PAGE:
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Following McAuliffe's presentation, Joan Thomas read statements from descendants of Terrier stars who were unable to attend. They included St. Louis physician, Dr. Timothy Brady, grandson of outfielder John Tobin, who led the league in hitting in 1915; Cindy Thomson, first cousin to Mordecai Brown; Sherian Groce, Fielder Jones descendant; and Eddie Plank, III, great grandson to Eddie Plank.
Finally, Thomas directed the official unveiling of the plaque expected to last long beyond the lifetimes of everyone present. Kohl Handlan and the two Groom sisters removed the baseball motif cloth, revealing the shiny new plaque.
The marker gives basic information about Federal League
Park, and recognizes its other known names, Handlan Park and Steininger Field. It also lists the two Terrier Hall-of-Famers, Mordecai Brown and Eddie Plank, in addition to Fielder Jones, who managed the club during both years of its existence.
Honored guests at the event included Nancy Barfield, whose granfather was a first cousin to Mordecai Brown; Kohl Handlan, a direct descendant of the Handlan whose name is still connected with Federal League Park; Ed Mickelson, a former American League Brownie and author of Out of The Park - Memoir of a Minor League Baseball All Star; accomplished author Catherine Groom Petroski and her sister Mary Ellen Groom Prine, granddaughters of Terrier pitcher Bob Groom.
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On Wednesday, October 17, 2007, a gathering
of baseball history enthusiasts dedicated a free-
standing plaque commemorating Federal League
Park of St. Louis and the team that played there,
the Federal League Terriers of 1914 - 1915.
The event took place at the site of that park.
Present-day Saint Louis University's Marchetti
Towers, a student housing complex, now occupies
much of the space where the 15,000 seating capacity
grandstand and pavilion once served St. Louis
ball fans during the two years that the city supported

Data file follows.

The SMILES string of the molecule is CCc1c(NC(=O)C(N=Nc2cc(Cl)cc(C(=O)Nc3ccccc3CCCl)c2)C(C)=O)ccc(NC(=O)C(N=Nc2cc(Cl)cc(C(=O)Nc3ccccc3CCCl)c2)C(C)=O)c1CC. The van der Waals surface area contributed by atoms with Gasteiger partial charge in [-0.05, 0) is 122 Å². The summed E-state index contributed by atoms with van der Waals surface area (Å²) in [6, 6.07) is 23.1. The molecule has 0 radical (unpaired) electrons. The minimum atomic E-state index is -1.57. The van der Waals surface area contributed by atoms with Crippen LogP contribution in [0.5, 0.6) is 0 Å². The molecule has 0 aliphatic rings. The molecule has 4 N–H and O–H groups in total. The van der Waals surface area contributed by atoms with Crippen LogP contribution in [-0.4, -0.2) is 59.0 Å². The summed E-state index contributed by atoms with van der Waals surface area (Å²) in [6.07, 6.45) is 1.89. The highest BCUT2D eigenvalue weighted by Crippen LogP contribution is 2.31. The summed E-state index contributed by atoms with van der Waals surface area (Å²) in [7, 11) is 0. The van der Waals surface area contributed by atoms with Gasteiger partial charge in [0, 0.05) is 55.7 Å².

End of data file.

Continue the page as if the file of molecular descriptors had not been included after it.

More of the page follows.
three big league clubs and parks.
Though the unveiling of the newly-installed weather resistant metal marker was the primary reason for the assembly, the event's planners used it as an opportunity to celebrate the 1915 achievement of Terrier pitcher Eddie Plank. Realizing that he earned his 300th major league victory on September 11 that year, they held a mini-celebration, and provided Plank buttons to everyone in attendance.
As the ceremony commenced, the entire Saint Louis University Baseball club with its coach, Darin Hendrickson, formed a semi-circle around the veiled marker and faced the crowd. Their black jerseys emblazoned with white SAINT LOUIS BASEBALL simulated uniforms of many early ball clubs, lending a sense of historical reality.
Committee Project Coordinator Joan M. Thomas introduced the speakers, beginning with SABR (Society for American Baseball Research) Bob Broeg Chapter President, Norm Richards, who explained the organization's purpose. Then, Coach Hendrickson delivered a modern baseball perspective, and Committee Chairperson Barbara Sheinbein talked about the Federal League and the Terriers first home game of April 16, 1914.
Special guest speaker Emmett McAuliffe delivered a fascinating address on ball players of the early 20th century and dubbed Federal League Park a "Field of Dreams." A St. Louis Communications Attorney and Browns Historical Society official, McAuliffe hosts a weekly radio show, "Friday Night Fracas" on KMOX radio. Giving little-known details about early St. Louis ballplayers, he talked about a "young writer on the Terriers beat," J Roy Stockton. But before that speech, he led the crowd in a belated cheer honoring Eddie Plank's 300th win.
From that point on, photo shooting, awed inspection of the marker and congenial chattering made it clear that this was indeed a special occasion. Though rain earlier that day threatened to spoil the event, the SABR chapter's media guy, Jim Rygelski, promised that it would clear in time for the group to set up. He must hold special favors with he who commands the weather, as it did. Which perhaps proves what we've suspected all along: God is a baseball fan.
SABR Chapter Dedicates A Plaque Commemorating the Federal League Park of St. Louis - And A Mini-Celebration Recognizes Eddie Plank's 300th Major League Win While Playing for the Terriers
by Joan M. Thomas